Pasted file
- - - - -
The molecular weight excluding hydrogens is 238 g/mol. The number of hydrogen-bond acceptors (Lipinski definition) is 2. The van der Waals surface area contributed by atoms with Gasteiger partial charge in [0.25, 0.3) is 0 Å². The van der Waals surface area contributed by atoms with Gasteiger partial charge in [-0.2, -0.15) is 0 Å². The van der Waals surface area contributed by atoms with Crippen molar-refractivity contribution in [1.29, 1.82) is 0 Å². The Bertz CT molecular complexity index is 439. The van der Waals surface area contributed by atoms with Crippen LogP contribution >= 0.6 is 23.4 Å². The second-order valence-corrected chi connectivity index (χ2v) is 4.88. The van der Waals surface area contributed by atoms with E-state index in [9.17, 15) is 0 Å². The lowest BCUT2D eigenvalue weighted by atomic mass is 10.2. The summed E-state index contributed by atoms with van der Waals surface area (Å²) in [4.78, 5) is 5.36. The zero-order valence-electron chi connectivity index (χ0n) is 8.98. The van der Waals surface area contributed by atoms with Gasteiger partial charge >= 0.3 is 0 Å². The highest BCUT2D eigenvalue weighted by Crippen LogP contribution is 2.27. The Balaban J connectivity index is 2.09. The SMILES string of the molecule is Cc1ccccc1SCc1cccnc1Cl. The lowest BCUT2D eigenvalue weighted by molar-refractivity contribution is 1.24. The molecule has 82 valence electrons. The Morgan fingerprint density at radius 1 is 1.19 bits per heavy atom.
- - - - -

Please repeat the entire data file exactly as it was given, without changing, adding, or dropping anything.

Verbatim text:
The molecular weight excluding hydrogens is 238 g/mol. The number of hydrogen-bond acceptors (Lipinski definition) is 2. The van der Waals surface area contributed by atoms with Gasteiger partial charge in [0.25, 0.3) is 0 Å². The van der Waals surface area contributed by atoms with Gasteiger partial charge in [-0.2, -0.15) is 0 Å². The van der Waals surface area contributed by atoms with Crippen molar-refractivity contribution in [1.29, 1.82) is 0 Å². The Bertz CT molecular complexity index is 439. The van der Waals surface area contributed by atoms with Crippen LogP contribution >= 0.6 is 23.4 Å². The second-order valence-corrected chi connectivity index (χ2v) is 4.88. The van der Waals surface area contributed by atoms with E-state index in [9.17, 15) is 0 Å². The lowest BCUT2D eigenvalue weighted by atomic mass is 10.2. The summed E-state index contributed by atoms with van der Waals surface area (Å²) in [4.78, 5) is 5.36. The zero-order valence-electron chi connectivity index (χ0n) is 8.98. The van der Waals surface area contributed by atoms with Gasteiger partial charge >= 0.3 is 0 Å². The highest BCUT2D eigenvalue weighted by Crippen LogP contribution is 2.27. The Balaban J connectivity index is 2.09. The SMILES string of the molecule is Cc1ccccc1SCc1cccnc1Cl. The lowest BCUT2D eigenvalue weighted by molar-refractivity contribution is 1.24. The molecule has 82 valence electrons. The Morgan fingerprint density at radius 1 is 1.19 bits per heavy atom.